I have the Dell 2407WFP-HC on an ATI Radeon HD 2600 Pro graphics card, and I think the monitor is just great. Shadows, highlights, and video gamma are spot-on, no calibration required. The colour gamut almost matches Adobe RGB; it is significantly wider than sRGB ... I think the current Dell xx09WFP series monitors have gamuts that even exceed Adobe RGB.
It wouldn't make sense to hardware-calibrate the Dell 2407WFP-HC because (1) it is well-calibrated right out of the box, and (2) it doesn't incorporate 10-bit or 12-bit look-up tables so any attempt to change hardware settings would only deteriorate image quality (i. e. would cause banding and/or uneven tonality). Generally, hardware calibration is needed only when you must match one monitor to another precisely---which rarely is the case in real life. Even when you actually are using two monitors, only one will be used to do colour-critical work; the other will display tool palettes and other non-critical stuff. So normally profiling the monitors properly is all that's required.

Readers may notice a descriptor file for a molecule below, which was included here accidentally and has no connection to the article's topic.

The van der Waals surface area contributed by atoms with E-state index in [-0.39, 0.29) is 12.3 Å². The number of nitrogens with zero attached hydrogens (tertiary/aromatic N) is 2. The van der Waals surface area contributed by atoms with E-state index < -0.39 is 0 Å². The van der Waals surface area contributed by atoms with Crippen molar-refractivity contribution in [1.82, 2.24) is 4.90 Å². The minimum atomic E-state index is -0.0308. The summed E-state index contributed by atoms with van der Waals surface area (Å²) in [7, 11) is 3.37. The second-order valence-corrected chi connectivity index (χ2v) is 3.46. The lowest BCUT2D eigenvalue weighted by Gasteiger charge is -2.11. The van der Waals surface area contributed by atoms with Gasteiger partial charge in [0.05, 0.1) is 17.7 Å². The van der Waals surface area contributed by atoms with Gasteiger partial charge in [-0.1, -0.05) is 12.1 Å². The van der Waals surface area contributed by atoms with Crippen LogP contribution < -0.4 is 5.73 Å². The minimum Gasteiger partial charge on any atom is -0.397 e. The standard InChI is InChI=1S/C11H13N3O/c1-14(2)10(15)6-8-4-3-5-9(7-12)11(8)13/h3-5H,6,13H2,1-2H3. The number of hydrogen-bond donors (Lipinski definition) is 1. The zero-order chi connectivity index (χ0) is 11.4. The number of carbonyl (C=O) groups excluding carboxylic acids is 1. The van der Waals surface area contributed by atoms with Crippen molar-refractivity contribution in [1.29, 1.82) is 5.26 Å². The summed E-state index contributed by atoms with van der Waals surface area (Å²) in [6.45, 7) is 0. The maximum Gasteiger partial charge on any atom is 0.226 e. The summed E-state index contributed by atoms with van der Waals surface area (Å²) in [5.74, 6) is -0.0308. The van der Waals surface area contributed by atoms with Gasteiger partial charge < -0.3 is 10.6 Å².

Please understand that hardware calibration inevitably means a deliberate restriction of the monitor's native gamut and dynamic range. Matching two monitors effectively means to reduce both to their common denominator, i. e. to the intersection of their gamuts and ranges. So unless desperately required, any kind of calibration is to be avoided in order to take advantage of the monitor's full gamut and dynamic range.
So don't worry too much about the monitor's aptitude to get hardware-calibrated. The NEC 2690 does have three 12-bit look-up tables; the Dell 2709WFP does not. So the NEC can be hardware-calibrated without loss of image quality; the Dell cannot. But the point is: the Dell does not need it, just make sure it's properly profiled.